Tips on Filing a Credit Card Complaint

Starting in July, the new Consumer Financial Protection Bureau will start accepting complaints about deceptive and abusive financial products, from credit cards to payday loans. While you're waiting, here are three other ways to voice your displeasure.

Tips on Filing a Credit Card Complaint Photo (cc) by kaibara87

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When you have a problem with your credit card issuer, it’s hard to find someone who can help, or sometimes, even listen. It is frustrating at best, and unresolved issues can magnify your personal financial crisis.

On July 21, the Consumer Financial Protection Bureau (CFPB) will begin accepting complaints about deceptive or abusive financial products and services. This includes credit cards, check-cashing services, and “payday loans.” The bureau is already receiving complaints but is directing them to other government agencies.

The CFPB was created through the the Dodd-Frank Act of 2010. The Secretary of the Treasury, Timothy Geithner, was responsible for setting up the consumer bureau. Last September, Elizabeth Warren was named as assistant to the president and special advisor to the secretary of the Treasury on the CFPB.

How the CFPB handles complaints will be closely scrutinized. Every step the bureau takes is likely to be controversial and will probably be disputed by banks and politicians since it will be public information.

The Dodd-Frank regulations require the CFPB to create a way for banking customers to report their problems with financial products and services, and send them to the appropriate state or federal agency. It can accept complaints by phone, letter, email, or on its website. The bureau must also make sure the financial firms respond to consumers.

Banks are protesting what happens to the information after it is filed. They want to keep the complaints as quiet as possible to protect themselves from trivial or malicious complaints. Nonprofit groups want full disclosure so that anyone can read the complaints.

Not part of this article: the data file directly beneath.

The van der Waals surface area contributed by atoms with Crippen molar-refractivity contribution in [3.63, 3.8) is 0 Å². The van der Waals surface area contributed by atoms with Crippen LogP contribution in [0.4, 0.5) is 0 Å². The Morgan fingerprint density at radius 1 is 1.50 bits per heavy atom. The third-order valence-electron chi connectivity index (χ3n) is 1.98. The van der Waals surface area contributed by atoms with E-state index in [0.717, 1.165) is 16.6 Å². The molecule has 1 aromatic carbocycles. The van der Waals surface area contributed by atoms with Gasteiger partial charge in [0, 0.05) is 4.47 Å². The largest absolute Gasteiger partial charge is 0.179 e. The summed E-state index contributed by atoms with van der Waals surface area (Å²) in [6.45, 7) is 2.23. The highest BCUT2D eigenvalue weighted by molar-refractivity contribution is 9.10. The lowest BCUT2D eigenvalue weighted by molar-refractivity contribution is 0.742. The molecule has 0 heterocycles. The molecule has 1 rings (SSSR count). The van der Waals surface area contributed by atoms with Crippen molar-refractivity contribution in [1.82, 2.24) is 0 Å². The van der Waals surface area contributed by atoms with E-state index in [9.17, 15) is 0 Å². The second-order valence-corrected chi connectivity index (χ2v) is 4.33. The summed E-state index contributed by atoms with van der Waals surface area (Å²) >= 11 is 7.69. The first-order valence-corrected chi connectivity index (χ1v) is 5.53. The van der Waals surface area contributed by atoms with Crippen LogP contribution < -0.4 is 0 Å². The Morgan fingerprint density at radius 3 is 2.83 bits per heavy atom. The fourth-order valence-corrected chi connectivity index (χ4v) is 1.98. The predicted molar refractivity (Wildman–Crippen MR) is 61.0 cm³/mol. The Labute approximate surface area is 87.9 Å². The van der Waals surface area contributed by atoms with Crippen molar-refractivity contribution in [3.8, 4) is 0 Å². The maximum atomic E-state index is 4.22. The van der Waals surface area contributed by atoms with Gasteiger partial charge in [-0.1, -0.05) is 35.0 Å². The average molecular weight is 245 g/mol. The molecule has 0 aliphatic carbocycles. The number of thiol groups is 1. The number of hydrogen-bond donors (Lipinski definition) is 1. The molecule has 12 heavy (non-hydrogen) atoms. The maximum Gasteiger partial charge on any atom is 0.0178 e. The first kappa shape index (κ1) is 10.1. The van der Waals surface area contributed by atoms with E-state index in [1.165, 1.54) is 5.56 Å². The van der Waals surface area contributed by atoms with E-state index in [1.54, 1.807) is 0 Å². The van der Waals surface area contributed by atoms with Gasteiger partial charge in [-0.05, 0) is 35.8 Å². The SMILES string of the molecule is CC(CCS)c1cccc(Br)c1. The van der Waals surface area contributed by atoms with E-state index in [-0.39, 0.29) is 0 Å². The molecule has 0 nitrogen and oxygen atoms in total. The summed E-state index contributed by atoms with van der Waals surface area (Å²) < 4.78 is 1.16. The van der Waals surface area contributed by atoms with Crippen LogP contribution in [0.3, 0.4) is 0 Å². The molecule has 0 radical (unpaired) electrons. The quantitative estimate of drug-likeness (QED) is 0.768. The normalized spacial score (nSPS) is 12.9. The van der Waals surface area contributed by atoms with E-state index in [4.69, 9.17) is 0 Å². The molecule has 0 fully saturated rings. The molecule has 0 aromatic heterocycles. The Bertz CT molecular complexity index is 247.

Until now, agencies could receive complaints but had little power or incentive to push for changes. The CFPB will have the power to set and enforce rules on credit cards as well as mortgages and other consumer loans. The CFPB can also impose fines of as much as $1 million a day on companies that break consumer protection laws.

There are other ways for consumers to file a complaint about their credit card:

  • File a complaint with the Better Business Bureau (BBB). Complaints are processed by the local BBB, usually the BBB where the company is located. Complaints are sent to the company within two business days and the company is asked to respond within 14 days. The consumer will be notified of the company’s response. In some cases, BBB mediation or arbitration may be arranged to bring a resolution. The BBB says complaints are usually closed within 30 calendar days.
  • Contact Your State Attorney General’s Office Each state has a state Attorney General’s Office. It is authorized to bring legal action only in the name of the state. It does not serve as an attorney for individual consumers. It does not give advice or conduct research on behalf of individuals or businesses. Always contact the Attorney General’s Office in writing so your file may be kept up to date.It is generally better to try to resolve the dispute with the company or individual before filing a complaint with your state’s Attorney General’s Office. This office can’t force a company to respond or make an adjustment. However, there are times when filing a complaint can bring resolution. Patterns of complaints involving the same company or a new issue often help the Attorney General’s Office to allocate law enforcement resources. The AG Office will also help refer to the government agencies that can best address the problem.
  • File a complaint with federal government regulators You can file a complaint with the Federal Trade Commission’s Division of Credit Practices. However, the FTC does not resolve individual complaints. Complaints made to the FTC help the agency detect patterns of wrong-doing, and lead to investigations and prosecutions. The FTC enters complaints into a secure online database that is used by thousands of civil and criminal law enforcement authorities worldwide. You can file a credit card complaint with the Treasury Department’s Office of the Comptroller of the Currency, a government agency responsible for regulating credit cards issued by national banks in the United States. The agency encourages consumers to first attempt to resolve the complaint with their financial institution. The bank must also be a National Bank in order for consumers to receive help from the OCC. You can also file a complaint with the Federal Reserve if your bank has been unfair or misleading, discriminated against you in lending, or violated a federal consumer protection law or regulation.


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